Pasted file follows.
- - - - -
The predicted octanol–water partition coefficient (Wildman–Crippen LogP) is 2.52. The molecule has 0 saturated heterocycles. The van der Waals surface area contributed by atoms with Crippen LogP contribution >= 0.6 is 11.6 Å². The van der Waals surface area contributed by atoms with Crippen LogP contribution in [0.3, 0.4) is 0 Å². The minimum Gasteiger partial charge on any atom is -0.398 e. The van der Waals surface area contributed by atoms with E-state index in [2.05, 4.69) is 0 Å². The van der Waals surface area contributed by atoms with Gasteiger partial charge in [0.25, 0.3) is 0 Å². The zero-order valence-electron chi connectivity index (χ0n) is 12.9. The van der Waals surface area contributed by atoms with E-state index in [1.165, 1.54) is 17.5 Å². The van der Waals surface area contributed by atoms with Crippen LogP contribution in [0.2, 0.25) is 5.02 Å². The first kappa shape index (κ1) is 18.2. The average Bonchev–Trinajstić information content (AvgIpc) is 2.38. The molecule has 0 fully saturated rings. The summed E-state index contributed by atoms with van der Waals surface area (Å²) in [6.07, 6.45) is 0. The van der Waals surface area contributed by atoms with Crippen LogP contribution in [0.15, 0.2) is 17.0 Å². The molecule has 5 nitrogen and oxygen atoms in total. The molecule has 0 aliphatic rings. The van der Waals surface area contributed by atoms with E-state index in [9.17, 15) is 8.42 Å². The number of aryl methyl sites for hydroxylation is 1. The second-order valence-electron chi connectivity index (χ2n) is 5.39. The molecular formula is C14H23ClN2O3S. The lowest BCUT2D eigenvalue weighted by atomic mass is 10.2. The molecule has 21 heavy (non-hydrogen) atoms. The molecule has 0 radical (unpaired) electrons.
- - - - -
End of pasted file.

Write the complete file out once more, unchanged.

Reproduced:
The predicted octanol–water partition coefficient (Wildman–Crippen LogP) is 2.52. The molecule has 0 saturated heterocycles. The van der Waals surface area contributed by atoms with Crippen LogP contribution >= 0.6 is 11.6 Å². The van der Waals surface area contributed by atoms with Crippen LogP contribution in [0.3, 0.4) is 0 Å². The minimum Gasteiger partial charge on any atom is -0.398 e. The van der Waals surface area contributed by atoms with E-state index in [2.05, 4.69) is 0 Å². The van der Waals surface area contributed by atoms with Gasteiger partial charge in [0.25, 0.3) is 0 Å². The zero-order valence-electron chi connectivity index (χ0n) is 12.9. The van der Waals surface area contributed by atoms with E-state index in [1.165, 1.54) is 17.5 Å². The van der Waals surface area contributed by atoms with Crippen LogP contribution in [0.2, 0.25) is 5.02 Å². The first kappa shape index (κ1) is 18.2. The average Bonchev–Trinajstić information content (AvgIpc) is 2.38. The molecule has 0 fully saturated rings. The summed E-state index contributed by atoms with van der Waals surface area (Å²) in [6.07, 6.45) is 0. The van der Waals surface area contributed by atoms with Crippen LogP contribution in [0.15, 0.2) is 17.0 Å². The molecule has 5 nitrogen and oxygen atoms in total. The molecule has 0 aliphatic rings. The van der Waals surface area contributed by atoms with E-state index in [9.17, 15) is 8.42 Å². The number of aryl methyl sites for hydroxylation is 1. The second-order valence-electron chi connectivity index (χ2n) is 5.39. The molecular formula is C14H23ClN2O3S. The lowest BCUT2D eigenvalue weighted by atomic mass is 10.2. The molecule has 21 heavy (non-hydrogen) atoms. The molecule has 0 radical (unpaired) electrons.